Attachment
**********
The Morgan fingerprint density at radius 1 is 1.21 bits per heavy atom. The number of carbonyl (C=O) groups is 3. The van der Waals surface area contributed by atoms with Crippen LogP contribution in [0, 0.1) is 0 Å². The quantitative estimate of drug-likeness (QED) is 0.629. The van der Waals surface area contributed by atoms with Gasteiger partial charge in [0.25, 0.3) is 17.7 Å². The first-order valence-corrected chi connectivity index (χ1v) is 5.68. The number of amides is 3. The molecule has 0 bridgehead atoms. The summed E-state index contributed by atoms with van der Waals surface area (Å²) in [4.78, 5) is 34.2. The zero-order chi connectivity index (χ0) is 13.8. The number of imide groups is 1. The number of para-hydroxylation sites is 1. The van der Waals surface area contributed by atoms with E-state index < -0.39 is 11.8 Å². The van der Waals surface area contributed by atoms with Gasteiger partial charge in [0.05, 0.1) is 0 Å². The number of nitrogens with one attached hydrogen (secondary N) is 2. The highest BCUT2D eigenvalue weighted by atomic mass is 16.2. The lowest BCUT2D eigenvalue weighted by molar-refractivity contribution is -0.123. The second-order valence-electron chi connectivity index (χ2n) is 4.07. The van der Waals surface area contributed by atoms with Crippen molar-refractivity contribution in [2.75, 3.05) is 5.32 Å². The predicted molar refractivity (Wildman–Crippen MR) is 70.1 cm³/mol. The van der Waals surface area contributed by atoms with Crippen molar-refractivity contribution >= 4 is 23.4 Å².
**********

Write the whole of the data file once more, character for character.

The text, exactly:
The Morgan fingerprint density at radius 1 is 1.21 bits per heavy atom. The number of carbonyl (C=O) groups is 3. The van der Waals surface area contributed by atoms with Crippen LogP contribution in [0, 0.1) is 0 Å². The quantitative estimate of drug-likeness (QED) is 0.629. The van der Waals surface area contributed by atoms with Gasteiger partial charge in [0.25, 0.3) is 17.7 Å². The first-order valence-corrected chi connectivity index (χ1v) is 5.68. The number of amides is 3. The molecule has 0 bridgehead atoms. The summed E-state index contributed by atoms with van der Waals surface area (Å²) in [4.78, 5) is 34.2. The zero-order chi connectivity index (χ0) is 13.8. The number of imide groups is 1. The number of para-hydroxylation sites is 1. The van der Waals surface area contributed by atoms with E-state index < -0.39 is 11.8 Å². The van der Waals surface area contributed by atoms with Gasteiger partial charge in [0.05, 0.1) is 0 Å². The number of nitrogens with one attached hydrogen (secondary N) is 2. The highest BCUT2D eigenvalue weighted by atomic mass is 16.2. The lowest BCUT2D eigenvalue weighted by molar-refractivity contribution is -0.123. The second-order valence-electron chi connectivity index (χ2n) is 4.07. The van der Waals surface area contributed by atoms with Crippen molar-refractivity contribution in [2.75, 3.05) is 5.32 Å². The predicted molar refractivity (Wildman–Crippen MR) is 70.1 cm³/mol. The van der Waals surface area contributed by atoms with Crippen molar-refractivity contribution >= 4 is 23.4 Å².